Some Sierra Wireless cellular routers are affected by 21 vulnerabilities, including ones that could pose a significant risk to impacted organizations, including in critical infrastructure sectors, according to network security and risk management company Forescout.
The vulnerabilities, collectively tracked as ‘Sierra:21’, were found by Forescout researchers in Sierra Wireless AirLink OT/IoT routers that are often used to connect local networks to the web in sectors such as healthcare, manufacturing, government, energy, water, transportation, emergency services, and retail.
Of the 21 vulnerabilities, one has been assigned a ‘critical severity’ rating and nine are ‘high severity’. They include remote code execution, unauthorized access, authentication bypass, denial-of-service (DoS), and cross-site scripting (XSS) flaws.
Forescout said some of them can be exploited to steal credentials and take control of a router by injecting malicious code. An attacker can gain persistent access to a targeted device and use it as an entry point into a critical network. This makes the flaws useful for various types of attacks, including for espionage and causing disruption.
The company has described theoretical attack scenarios where hackers exploit these vulnerabilities to compromise patient and staff devices in a healthcare facility, as well as industrial control systems (ICS) in a manufacturing plant.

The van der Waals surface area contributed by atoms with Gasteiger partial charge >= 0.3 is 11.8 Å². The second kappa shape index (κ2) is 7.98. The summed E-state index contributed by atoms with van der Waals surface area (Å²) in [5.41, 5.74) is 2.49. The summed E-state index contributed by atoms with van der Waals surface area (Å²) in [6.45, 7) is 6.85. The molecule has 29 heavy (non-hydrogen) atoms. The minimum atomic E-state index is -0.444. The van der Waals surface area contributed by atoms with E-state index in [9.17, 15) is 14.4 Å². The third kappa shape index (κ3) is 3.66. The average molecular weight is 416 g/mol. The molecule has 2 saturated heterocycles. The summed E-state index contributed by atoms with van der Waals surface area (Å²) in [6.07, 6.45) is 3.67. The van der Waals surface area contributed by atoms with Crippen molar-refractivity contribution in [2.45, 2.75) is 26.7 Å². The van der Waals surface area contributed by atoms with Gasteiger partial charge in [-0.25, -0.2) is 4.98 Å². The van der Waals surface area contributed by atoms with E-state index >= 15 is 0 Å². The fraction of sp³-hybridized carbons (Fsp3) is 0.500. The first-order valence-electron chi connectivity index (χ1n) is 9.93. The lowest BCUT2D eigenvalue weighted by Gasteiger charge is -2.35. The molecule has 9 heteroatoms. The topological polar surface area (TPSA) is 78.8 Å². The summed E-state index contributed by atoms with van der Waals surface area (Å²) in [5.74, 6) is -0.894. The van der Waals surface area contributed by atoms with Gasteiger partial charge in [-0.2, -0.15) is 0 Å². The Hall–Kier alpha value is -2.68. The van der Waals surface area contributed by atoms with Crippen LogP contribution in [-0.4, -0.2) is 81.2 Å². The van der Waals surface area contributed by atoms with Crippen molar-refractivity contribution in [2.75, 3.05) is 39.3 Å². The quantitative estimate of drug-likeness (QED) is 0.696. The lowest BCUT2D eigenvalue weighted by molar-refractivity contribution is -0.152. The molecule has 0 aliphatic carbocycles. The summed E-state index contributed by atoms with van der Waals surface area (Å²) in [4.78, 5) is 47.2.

Worryingly, the cybersecurity firm found 86,000 vulnerable routers that are directly exposed to the internet. Only less than 10% of them appear to be patched against known vulnerabilities disclosed since 2019, and many exposed devices have reached end of life and no longer receive patches.
Eight of the identified vulnerabilities are specific to the ALEOS operating system shipped with certain AirLink routers, including MP70, RV50x, RV55, LX40, LX60 ES450 and GX450. The Canadian wireless communications equipment maker published an advisory on November 28 to inform customers about these vulnerabilities and the availability of patches.
The security holes impact ALEOS 4.16 and earlier versions, and have been patched in ALEOS 4.17, released in October 2023. It’s also worth noting that the vendor recommends against exposing devices directly to the internet.
The remaining flaws found by Forescout impact the OpenNDS open source captive portal engine, which is used by other vendors as well.
Forescout told SecurityWeek that it took Sierra Wireless 128-133 days to release patches. The company compared this to the OT:Icefall vulnerabilities it disclosed last year, where the average time to patch was 178 days from initial notification, and the Project Memoria vulnerabilities, for which patches were released 100 days after public disclosure.